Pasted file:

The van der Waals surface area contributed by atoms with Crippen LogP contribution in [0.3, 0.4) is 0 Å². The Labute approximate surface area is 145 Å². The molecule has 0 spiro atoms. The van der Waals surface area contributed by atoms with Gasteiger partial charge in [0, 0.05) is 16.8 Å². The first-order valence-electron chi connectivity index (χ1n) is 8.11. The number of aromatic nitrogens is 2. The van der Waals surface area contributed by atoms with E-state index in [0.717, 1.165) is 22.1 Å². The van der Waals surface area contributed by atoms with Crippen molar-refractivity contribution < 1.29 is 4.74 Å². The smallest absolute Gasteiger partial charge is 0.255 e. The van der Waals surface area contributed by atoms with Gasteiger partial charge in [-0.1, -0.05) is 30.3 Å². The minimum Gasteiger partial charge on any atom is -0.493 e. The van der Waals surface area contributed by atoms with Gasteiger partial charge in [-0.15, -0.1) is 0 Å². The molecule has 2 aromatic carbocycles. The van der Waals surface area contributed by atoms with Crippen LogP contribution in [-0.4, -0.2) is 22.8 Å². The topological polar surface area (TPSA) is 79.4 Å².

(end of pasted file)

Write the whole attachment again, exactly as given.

The van der Waals surface area contributed by atoms with Crippen LogP contribution in [0.3, 0.4) is 0 Å². The Labute approximate surface area is 145 Å². The molecule has 0 spiro atoms. The van der Waals surface area contributed by atoms with Gasteiger partial charge in [0, 0.05) is 16.8 Å². The first-order valence-electron chi connectivity index (χ1n) is 8.11. The number of aromatic nitrogens is 2. The van der Waals surface area contributed by atoms with E-state index in [0.717, 1.165) is 22.1 Å². The van der Waals surface area contributed by atoms with Crippen molar-refractivity contribution < 1.29 is 4.74 Å². The smallest absolute Gasteiger partial charge is 0.255 e. The van der Waals surface area contributed by atoms with Gasteiger partial charge in [-0.1, -0.05) is 30.3 Å². The minimum Gasteiger partial charge on any atom is -0.493 e. The van der Waals surface area contributed by atoms with Gasteiger partial charge in [-0.15, -0.1) is 0 Å². The molecule has 2 aromatic carbocycles. The van der Waals surface area contributed by atoms with Crippen LogP contribution in [-0.4, -0.2) is 22.8 Å². The topological polar surface area (TPSA) is 79.4 Å².